Even when using the programming interface, the primary way of interacting with your data is to issue SQL commands to the database engine. This chapter focuses on the core of the API that is used to convey SQL command strings to the database engine. It is important to understand that there are no public functions to walk the internal structure of a table or, for example, access the tree structure of an index. You must use SQL to query data from the database. In order to be successful with the SQLite API, you not only need to understand the C API, but you also need to know enough SQL to form meaningful and efficient queries.
The C API for SQLite 3 includes a dozen-plus data structures, a fair number of
constants, and well over one hundred different function calls. While the API is somewhat large, using it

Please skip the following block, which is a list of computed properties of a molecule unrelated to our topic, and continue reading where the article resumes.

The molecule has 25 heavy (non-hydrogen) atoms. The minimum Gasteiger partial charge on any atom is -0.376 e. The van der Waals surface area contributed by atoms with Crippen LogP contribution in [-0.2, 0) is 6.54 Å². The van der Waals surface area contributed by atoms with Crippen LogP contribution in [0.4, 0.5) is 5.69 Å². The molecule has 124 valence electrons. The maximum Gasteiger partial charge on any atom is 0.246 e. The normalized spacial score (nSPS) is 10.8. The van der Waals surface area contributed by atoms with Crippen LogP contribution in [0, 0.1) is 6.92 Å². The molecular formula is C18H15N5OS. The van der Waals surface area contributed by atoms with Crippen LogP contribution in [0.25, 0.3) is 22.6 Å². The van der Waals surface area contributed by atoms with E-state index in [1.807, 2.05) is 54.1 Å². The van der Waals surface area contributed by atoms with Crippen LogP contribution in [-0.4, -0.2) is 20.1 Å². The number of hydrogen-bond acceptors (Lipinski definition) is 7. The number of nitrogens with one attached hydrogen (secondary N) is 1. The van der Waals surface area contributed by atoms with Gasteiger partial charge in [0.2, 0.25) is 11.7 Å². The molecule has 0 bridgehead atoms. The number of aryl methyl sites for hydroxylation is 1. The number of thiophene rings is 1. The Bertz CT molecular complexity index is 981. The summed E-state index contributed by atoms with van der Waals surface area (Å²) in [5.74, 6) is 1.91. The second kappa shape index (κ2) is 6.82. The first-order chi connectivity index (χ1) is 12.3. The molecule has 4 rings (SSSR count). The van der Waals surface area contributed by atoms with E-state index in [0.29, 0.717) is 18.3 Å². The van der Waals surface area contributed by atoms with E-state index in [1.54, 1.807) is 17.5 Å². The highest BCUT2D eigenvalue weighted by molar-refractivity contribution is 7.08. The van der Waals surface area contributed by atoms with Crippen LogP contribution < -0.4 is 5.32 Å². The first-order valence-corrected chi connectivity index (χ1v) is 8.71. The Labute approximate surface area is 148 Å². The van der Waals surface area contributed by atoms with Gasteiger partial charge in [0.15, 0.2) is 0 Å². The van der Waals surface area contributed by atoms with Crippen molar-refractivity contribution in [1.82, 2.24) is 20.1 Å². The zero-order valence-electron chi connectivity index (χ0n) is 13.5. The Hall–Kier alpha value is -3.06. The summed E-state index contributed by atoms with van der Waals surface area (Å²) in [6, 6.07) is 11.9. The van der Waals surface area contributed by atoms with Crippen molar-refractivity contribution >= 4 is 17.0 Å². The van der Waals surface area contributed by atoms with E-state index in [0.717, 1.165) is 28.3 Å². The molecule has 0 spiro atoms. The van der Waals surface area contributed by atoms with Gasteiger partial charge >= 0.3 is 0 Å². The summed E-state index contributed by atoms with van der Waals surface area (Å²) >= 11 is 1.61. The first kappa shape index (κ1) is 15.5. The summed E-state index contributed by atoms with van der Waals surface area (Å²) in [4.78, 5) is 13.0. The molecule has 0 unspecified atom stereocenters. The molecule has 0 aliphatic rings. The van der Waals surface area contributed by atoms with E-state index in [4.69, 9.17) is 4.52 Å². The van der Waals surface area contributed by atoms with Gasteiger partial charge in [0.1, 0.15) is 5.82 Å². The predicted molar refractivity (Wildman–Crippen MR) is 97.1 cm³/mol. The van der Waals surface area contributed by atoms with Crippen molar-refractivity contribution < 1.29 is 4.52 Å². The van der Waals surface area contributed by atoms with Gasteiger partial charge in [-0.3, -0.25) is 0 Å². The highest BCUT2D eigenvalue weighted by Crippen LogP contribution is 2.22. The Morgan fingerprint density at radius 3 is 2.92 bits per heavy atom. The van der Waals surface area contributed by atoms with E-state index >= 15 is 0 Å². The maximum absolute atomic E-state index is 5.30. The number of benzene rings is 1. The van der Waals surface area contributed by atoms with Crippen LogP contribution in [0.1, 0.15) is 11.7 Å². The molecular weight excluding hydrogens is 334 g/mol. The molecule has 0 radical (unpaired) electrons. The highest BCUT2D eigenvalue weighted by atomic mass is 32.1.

doesn’t have to be complex. A fair number of the functions are highly
specialized and infrequently used by most developers. Many of the
remaining functions are simple variations of the same basic operation.
For example, there are a dozen variations on the
sqlite3_value_xxx() function, such as
sqlite3_value_text(). All of these
functions perform the same basic operation and can be considered
simple type variations of the same basic interface.
When referring to a whole category of
functions, either in text or in pseudo code, I’ll simply refer
to them as the
sqlite3_value_xxx() functions. Much of the SQLite documentation ...